The Welsh Government has announced an extra £1.25 million of funding to strengthen the delivery of school counselling services to support children and young people’s mental health during the coronavirus crisis.
Health Secretary Kirsty Williams said the additional funding was to help prepare services for the anticipated increase in demand and would help them offer services remotely while schools were closed.
She said it was important for issues to be dealt with now – and not for it to wait until after the lockdown.
It comes as the Welsh Government also announced it was expanding its free mental health support service for doctors.
We welcome both funding announcements.
Jo Holmes, our Children, Young People and Families Lead said: “This outstanding commitment demonstrates the value of school and community-based counselling to people in Wales – and the important role it plays in children and young people’s lives.
“The funding, which includes paying for additional counselling over the next year, will help reach those children and young people who we know will be struggling with a range of issues linked to change, loss, isolation, family worries, and other issues.
“The Welsh Government has always been a step ahead when it comes to funding school counselling. We’d love to see this investment replicated across the other UK nations to support young people in need.”
Lorraine Sherman is a therapist, supervisor and clinical director of Area 43, which provides counsellors to schools in the Carmarthenshire and Ceredigion areas of Wales.
She said: “It’s excellent news that the Welsh Government are responding to the current crisis with new funding for school counselling services.
"Here in West Wales we are already in contact with many of the young people who were receiving counselling when the schools were open. We are using remote counselling in safe and creative ways.
“New funding will allow for more counselling hours.”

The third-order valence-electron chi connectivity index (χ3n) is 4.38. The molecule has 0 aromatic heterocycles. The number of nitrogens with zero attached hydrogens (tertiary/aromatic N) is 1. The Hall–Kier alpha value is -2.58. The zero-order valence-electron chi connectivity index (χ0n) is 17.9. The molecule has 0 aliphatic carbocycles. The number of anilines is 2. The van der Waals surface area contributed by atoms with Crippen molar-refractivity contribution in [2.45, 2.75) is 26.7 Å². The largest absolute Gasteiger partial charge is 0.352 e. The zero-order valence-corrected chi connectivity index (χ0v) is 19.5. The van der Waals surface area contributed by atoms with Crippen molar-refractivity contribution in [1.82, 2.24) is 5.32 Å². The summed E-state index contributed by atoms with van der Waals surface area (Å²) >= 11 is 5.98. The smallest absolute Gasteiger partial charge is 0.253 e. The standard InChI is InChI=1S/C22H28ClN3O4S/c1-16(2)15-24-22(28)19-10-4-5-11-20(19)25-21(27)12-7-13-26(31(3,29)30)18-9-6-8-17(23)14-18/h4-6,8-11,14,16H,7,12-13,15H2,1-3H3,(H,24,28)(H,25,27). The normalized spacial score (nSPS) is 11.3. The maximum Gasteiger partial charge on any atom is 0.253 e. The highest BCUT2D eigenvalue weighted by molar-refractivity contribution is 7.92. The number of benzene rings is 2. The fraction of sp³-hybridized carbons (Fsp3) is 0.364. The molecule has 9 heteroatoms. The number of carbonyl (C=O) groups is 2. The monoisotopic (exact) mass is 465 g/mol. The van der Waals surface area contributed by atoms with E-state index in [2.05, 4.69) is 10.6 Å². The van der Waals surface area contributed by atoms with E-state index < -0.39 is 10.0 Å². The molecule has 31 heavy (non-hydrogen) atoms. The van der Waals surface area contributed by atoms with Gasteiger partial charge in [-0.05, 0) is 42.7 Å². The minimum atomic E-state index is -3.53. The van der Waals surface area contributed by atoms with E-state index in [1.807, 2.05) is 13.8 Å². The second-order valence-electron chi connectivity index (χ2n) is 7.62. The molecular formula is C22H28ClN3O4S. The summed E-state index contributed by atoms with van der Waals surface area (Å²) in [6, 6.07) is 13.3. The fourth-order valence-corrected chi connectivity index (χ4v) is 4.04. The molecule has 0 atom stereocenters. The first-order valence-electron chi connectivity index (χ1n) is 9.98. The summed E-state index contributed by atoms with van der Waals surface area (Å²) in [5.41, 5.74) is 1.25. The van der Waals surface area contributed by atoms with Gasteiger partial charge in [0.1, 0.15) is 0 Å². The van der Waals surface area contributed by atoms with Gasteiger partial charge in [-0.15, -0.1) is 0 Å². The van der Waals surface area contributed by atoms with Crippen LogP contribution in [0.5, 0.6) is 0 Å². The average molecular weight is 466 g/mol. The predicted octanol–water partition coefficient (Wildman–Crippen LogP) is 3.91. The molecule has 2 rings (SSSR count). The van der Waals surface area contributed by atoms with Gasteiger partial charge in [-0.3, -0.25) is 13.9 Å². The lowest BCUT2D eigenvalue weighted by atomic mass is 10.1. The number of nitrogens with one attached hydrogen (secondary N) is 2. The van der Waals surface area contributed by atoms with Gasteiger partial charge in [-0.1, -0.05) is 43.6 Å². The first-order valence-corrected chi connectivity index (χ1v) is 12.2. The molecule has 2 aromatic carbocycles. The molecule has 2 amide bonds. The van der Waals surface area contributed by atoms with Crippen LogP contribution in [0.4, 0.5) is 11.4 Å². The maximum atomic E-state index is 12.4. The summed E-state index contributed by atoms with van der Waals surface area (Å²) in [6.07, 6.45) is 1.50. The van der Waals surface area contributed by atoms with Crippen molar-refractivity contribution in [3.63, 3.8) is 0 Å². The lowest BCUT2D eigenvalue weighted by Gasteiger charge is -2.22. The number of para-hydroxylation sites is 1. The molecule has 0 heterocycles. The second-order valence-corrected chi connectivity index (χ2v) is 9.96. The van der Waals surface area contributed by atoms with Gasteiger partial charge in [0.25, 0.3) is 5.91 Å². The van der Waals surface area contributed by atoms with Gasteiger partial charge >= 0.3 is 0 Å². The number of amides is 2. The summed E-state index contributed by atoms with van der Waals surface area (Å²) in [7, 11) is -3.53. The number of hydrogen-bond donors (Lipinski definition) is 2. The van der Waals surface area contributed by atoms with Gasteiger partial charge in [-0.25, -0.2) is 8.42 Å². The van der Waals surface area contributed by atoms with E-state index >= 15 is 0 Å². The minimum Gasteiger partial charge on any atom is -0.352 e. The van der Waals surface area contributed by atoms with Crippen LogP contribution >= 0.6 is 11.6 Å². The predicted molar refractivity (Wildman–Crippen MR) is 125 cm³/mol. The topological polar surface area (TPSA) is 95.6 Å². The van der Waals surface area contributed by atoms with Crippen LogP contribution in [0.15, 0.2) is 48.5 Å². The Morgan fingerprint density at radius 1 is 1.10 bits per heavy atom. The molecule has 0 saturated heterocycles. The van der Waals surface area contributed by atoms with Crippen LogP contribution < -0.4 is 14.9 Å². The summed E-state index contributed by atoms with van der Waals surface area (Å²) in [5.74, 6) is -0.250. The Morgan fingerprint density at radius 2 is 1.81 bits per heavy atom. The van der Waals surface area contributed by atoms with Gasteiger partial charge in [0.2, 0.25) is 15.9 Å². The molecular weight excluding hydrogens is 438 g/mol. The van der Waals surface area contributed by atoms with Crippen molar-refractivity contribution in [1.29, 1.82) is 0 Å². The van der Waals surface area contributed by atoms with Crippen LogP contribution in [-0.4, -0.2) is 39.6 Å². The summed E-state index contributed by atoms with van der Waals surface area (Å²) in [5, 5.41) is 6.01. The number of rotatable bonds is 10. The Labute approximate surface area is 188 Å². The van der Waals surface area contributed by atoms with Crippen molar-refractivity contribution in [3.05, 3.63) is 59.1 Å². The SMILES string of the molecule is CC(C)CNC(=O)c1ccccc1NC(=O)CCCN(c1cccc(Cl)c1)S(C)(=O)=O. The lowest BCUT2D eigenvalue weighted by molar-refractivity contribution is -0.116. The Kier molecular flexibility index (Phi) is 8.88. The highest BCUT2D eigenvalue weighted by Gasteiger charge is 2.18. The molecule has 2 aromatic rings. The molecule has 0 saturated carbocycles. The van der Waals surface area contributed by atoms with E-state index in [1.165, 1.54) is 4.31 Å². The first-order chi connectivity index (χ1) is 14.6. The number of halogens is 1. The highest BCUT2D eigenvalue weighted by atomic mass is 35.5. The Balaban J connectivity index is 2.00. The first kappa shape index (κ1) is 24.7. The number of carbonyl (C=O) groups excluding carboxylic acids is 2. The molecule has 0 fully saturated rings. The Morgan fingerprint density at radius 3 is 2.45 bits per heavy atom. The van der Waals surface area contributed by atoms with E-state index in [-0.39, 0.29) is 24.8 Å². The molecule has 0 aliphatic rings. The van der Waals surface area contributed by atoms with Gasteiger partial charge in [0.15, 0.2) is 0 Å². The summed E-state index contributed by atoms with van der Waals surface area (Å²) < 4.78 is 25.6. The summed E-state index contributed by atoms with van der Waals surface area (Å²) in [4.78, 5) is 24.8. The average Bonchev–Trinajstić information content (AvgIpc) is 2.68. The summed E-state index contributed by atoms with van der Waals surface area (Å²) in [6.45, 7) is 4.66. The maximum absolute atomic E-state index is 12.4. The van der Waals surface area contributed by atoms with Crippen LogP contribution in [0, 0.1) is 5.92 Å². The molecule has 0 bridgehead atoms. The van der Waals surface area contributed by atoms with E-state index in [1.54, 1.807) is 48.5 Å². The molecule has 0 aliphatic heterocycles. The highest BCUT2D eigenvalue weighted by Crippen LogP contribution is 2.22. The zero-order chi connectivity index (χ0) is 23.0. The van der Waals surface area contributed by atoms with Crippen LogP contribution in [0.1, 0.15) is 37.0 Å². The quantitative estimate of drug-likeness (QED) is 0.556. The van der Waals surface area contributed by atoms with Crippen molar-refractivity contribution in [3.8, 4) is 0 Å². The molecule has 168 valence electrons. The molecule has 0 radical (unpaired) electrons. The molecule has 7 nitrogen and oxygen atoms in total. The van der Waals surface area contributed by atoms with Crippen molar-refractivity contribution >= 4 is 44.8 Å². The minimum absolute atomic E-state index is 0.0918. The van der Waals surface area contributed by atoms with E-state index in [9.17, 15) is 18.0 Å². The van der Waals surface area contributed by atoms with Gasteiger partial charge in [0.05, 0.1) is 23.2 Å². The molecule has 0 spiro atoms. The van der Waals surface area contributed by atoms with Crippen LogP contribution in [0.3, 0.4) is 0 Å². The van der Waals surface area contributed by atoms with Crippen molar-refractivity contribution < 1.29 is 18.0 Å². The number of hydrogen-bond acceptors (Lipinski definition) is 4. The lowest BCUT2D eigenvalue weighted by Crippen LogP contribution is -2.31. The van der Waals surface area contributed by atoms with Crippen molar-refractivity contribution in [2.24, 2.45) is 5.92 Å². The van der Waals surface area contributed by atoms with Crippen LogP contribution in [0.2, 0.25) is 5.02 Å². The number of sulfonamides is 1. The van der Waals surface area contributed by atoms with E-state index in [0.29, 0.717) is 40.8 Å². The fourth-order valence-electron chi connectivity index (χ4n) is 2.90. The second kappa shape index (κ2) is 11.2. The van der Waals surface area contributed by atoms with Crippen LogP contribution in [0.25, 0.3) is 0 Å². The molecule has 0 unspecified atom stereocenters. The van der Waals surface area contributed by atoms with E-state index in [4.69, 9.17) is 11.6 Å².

Lorraine, who is one of our accredited members and also a trainer, highlighted some of the issues young people are struggling with and how counsellors have adapted to help families cope with the lockdown.
Isolated and restricted
She said: “Young people feel isolated and restricted. They’re dealing with anxiety, uncertainty and loss.
We know there are families where arguments, alcohol or anger are commonplace. Young clients who were just beginning to share difficulties with their school counsellor have been interrupted and it may not always be safe for them to talk about this from home.
“In these cases counsellors want to also talk with parents about coping strategies, frustrations and ways to manage challenging behaviours. This, we believe, will be another way to help young clients who are potentially at risk in the pressure cooker of a lockdown.”
The Welsh Government has also expanded its free mental health service for doctors to provide support and advice for all frontline NHS Wales staff during the coronavirus pandemic. It announced an additional £1 million for the Health for Health Professionals Wales service to run more counselling sessions and conduct further PTSD interventions.
Guidance and resources for members
Tackling the mental health consequences of coronavirus
Back our COVID-19 campaign to reaffirm the critical role that counselling and psychotherapy needs to play in supporting the nation through the coronavirus crisis and in helping to repair it afterwards.
A counsellor in every school: This is the impact it has made in Wales
Watch our members in Wales talk about how statutory provision of school-based counselling has benefited young people